When it comes to the haphazard plans to reopen city public schools, Mayor de Blasio has his heart in the right place, though of course his head can’t follow it there — he’s a terrible manager. But when it comes to his insistence that restaurants remain closed for indoor dining indefinitely, he’s out to lunch in every respect, callous, dense and full of disdain for regular people — he’s an ideologue.
It’s actually Gov. Cuomo who mostly calls the shots on the restaurant shutdown, having assumed unprecedented powers over the private sector early on in the coronavirus crisis. But de Blasio has been OK with Cuomo’s authoritarian rule-making and unwillingness to relinquish his emergency powers no matter how low the transmission of COVID-19 gets, because the mayor shares those inclinations.
And he’s actually worse than the governor when it comes to his sneering dismissal of the entire restaurant industry as a luxury for the middle and upper classes. Someone should tell him who’s working the kitchens and waiting the tables. Someone also should tell him to stop engaging in class warfare all the time, but that’s what we have to expect from someone who goes on the radio and says, “Help me tax the wealthy. Help me redistribute wealth.” And someone who approvingly says there’s a “socialist impulse” among people all over the city who “would like to have the city government be able to determine which building goes where, how high it will be, who gets to live in it, what the rent will be.”
It was relatively easy for the city to put up with such a misguided mayor at the helm while the economy was good and he could do things like hire tens of thousands more public employees while spewing dumb stuff about economics and liberty, but now that we’re in a crisis, it’s unacceptable.
Finally, the pushback is getting serious. One Queens restaurant, Il Bacco in Little Neck, is leading a class action lawsuit against the city and state to end the indoor dining shutdown, and reportedly has been joined by more than 300 eateries in the effort. And on Wednesday City Council Speaker Corey Johnson went out on a limb and tweeted that restaurants should be allowed to reopen. This is leadership today.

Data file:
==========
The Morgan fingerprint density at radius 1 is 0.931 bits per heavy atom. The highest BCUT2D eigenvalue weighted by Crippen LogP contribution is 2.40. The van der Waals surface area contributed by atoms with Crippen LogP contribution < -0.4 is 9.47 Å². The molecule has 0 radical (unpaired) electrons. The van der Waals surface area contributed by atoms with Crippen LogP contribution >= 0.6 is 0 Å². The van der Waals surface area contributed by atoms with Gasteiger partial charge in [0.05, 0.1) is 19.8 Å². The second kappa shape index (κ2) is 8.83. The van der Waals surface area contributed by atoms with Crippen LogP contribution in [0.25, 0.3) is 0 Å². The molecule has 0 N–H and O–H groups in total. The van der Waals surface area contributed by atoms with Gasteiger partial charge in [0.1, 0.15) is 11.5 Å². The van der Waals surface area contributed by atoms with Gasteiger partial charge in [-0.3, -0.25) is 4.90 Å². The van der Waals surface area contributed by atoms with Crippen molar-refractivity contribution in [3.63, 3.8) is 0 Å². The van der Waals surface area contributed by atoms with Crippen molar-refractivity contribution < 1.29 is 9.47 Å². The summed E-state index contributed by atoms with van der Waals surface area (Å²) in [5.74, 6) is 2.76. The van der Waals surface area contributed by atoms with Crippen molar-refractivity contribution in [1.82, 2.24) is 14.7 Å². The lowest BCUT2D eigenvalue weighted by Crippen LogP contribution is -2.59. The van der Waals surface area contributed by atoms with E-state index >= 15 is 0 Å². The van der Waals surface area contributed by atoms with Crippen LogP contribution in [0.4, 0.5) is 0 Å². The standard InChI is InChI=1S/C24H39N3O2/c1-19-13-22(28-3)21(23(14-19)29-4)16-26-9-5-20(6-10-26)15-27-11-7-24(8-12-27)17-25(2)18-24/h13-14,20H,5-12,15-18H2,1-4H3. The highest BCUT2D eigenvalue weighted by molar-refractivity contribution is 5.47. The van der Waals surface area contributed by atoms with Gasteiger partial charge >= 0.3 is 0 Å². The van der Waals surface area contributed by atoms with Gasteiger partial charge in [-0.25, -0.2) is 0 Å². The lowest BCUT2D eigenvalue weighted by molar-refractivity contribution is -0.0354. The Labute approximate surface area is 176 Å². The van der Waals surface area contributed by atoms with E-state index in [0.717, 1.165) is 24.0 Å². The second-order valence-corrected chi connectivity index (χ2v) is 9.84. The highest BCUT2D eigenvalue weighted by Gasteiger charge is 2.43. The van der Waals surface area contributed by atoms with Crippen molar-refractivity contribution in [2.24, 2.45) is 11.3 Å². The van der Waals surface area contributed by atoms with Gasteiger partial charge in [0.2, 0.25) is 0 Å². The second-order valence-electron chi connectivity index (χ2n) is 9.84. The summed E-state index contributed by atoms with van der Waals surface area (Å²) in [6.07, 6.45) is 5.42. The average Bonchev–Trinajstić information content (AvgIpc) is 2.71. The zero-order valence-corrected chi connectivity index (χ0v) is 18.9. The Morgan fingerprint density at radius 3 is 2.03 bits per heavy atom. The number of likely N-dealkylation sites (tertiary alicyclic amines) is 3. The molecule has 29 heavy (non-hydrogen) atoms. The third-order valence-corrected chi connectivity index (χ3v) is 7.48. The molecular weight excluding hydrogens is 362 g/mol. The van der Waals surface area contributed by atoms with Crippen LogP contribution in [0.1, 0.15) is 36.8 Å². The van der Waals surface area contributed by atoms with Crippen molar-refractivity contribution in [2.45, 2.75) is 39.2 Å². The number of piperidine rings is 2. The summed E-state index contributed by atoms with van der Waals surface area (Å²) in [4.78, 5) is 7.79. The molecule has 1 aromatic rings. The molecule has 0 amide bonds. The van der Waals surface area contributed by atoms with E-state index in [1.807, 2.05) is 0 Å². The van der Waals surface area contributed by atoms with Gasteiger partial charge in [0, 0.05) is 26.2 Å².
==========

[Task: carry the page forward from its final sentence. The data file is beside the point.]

Meanwhile, Long Island officials led by Nassau County Executive Laura Curran are actively luring Queens residents to dine out east, where officials are following the science and allowing the hospitality sector to try to survive.
It’s hard to say why Cuomo, who is far smarter than de Blasio and knows restaurants mean jobs and tax revenue, is unwilling to put an end to the shutdown farce. Perhaps he’s haunted by the way his COVID nursing home policy led to thousands of deaths and is unwilling to risk any more. Not when he’s looking down the road at the White House.
On the schools, Cuomo is willing to let de Blasio flounder. That way he won’t have to shoulder the blame when things go awry, as they have before classes even begin. This week the United Federation of Teachers made enough noise about possibly going on strike — which would be an illegal act — that de Blasio caved on his months-long insistence that the schools will open Sept. 10. Instead, they’ll open Sept. 21, with teachers preparing in the interim. And if the UFT decides it’s not ready on Sept. 21, it’ll push the mayor around some more. We hope that most teachers believe deep down inside that they are essential workers, on par with the store clerks and nurses who’ve stood strong throughout the crisis, but we worry that too many do not. It would be tragic if the schools reopened at long last only to be closed again.
And it would be a tragedy largely written by de Blasio, whose plans came late and lacked key components that could have given them a better chance to work. Now we can only hope he gets lucky, like he did when he won office.